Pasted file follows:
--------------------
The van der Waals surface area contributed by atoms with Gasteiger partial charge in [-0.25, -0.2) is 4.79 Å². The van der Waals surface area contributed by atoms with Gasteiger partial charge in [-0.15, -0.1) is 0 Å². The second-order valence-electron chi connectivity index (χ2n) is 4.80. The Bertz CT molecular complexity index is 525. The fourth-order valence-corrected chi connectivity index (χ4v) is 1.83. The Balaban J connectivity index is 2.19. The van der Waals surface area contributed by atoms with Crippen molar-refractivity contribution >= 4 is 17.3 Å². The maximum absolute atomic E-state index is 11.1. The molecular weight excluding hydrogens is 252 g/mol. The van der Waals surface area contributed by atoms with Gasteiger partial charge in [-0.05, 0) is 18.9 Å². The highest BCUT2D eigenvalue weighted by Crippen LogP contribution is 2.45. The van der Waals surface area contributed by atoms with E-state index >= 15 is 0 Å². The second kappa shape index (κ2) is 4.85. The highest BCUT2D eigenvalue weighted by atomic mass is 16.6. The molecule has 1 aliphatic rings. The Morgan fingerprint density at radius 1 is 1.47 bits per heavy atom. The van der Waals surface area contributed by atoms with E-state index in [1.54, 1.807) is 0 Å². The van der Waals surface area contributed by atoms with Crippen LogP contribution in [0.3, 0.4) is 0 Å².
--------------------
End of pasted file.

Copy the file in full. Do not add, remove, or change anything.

The van der Waals surface area contributed by atoms with Gasteiger partial charge in [-0.25, -0.2) is 4.79 Å². The van der Waals surface area contributed by atoms with Gasteiger partial charge in [-0.15, -0.1) is 0 Å². The second-order valence-electron chi connectivity index (χ2n) is 4.80. The Bertz CT molecular complexity index is 525. The fourth-order valence-corrected chi connectivity index (χ4v) is 1.83. The Balaban J connectivity index is 2.19. The van der Waals surface area contributed by atoms with Crippen molar-refractivity contribution >= 4 is 17.3 Å². The maximum absolute atomic E-state index is 11.1. The molecular weight excluding hydrogens is 252 g/mol. The van der Waals surface area contributed by atoms with Gasteiger partial charge in [-0.05, 0) is 18.9 Å². The highest BCUT2D eigenvalue weighted by Crippen LogP contribution is 2.45. The van der Waals surface area contributed by atoms with E-state index >= 15 is 0 Å². The second kappa shape index (κ2) is 4.85. The highest BCUT2D eigenvalue weighted by atomic mass is 16.6. The molecule has 1 aliphatic rings. The Morgan fingerprint density at radius 1 is 1.47 bits per heavy atom. The van der Waals surface area contributed by atoms with E-state index in [1.54, 1.807) is 0 Å². The van der Waals surface area contributed by atoms with Crippen LogP contribution in [0.3, 0.4) is 0 Å².